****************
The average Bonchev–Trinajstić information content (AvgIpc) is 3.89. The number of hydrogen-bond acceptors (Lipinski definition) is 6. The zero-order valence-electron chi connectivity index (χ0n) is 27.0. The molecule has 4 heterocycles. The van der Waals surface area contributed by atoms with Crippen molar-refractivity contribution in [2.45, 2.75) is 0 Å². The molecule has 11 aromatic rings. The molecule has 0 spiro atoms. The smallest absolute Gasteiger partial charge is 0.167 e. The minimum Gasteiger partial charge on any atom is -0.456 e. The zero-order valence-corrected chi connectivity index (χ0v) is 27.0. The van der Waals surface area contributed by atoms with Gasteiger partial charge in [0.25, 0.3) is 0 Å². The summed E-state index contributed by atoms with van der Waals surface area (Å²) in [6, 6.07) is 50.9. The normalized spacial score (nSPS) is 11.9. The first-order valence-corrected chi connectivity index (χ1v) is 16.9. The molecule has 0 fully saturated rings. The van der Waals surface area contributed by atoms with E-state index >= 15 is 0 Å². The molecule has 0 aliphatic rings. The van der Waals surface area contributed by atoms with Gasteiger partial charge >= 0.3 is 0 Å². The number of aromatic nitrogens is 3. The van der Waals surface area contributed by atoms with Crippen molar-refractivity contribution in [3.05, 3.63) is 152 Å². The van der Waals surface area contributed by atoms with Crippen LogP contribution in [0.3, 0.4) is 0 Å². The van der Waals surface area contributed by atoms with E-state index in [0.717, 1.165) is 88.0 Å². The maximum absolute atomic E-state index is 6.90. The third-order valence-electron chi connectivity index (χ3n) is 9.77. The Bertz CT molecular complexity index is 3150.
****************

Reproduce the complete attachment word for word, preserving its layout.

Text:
The average Bonchev–Trinajstić information content (AvgIpc) is 3.89. The number of hydrogen-bond acceptors (Lipinski definition) is 6. The zero-order valence-electron chi connectivity index (χ0n) is 27.0. The molecule has 4 heterocycles. The van der Waals surface area contributed by atoms with Crippen molar-refractivity contribution in [2.45, 2.75) is 0 Å². The molecule has 11 aromatic rings. The molecule has 0 spiro atoms. The smallest absolute Gasteiger partial charge is 0.167 e. The minimum Gasteiger partial charge on any atom is -0.456 e. The zero-order valence-corrected chi connectivity index (χ0v) is 27.0. The van der Waals surface area contributed by atoms with Gasteiger partial charge in [0.25, 0.3) is 0 Å². The summed E-state index contributed by atoms with van der Waals surface area (Å²) in [6, 6.07) is 50.9. The normalized spacial score (nSPS) is 11.9. The first-order valence-corrected chi connectivity index (χ1v) is 16.9. The molecule has 0 fully saturated rings. The van der Waals surface area contributed by atoms with E-state index >= 15 is 0 Å². The molecule has 0 aliphatic rings. The van der Waals surface area contributed by atoms with Gasteiger partial charge >= 0.3 is 0 Å². The number of aromatic nitrogens is 3. The van der Waals surface area contributed by atoms with Crippen molar-refractivity contribution in [3.05, 3.63) is 152 Å². The van der Waals surface area contributed by atoms with Crippen LogP contribution in [0.3, 0.4) is 0 Å². The van der Waals surface area contributed by atoms with E-state index in [0.717, 1.165) is 88.0 Å². The maximum absolute atomic E-state index is 6.90. The third-order valence-electron chi connectivity index (χ3n) is 9.77. The Bertz CT molecular complexity index is 3150.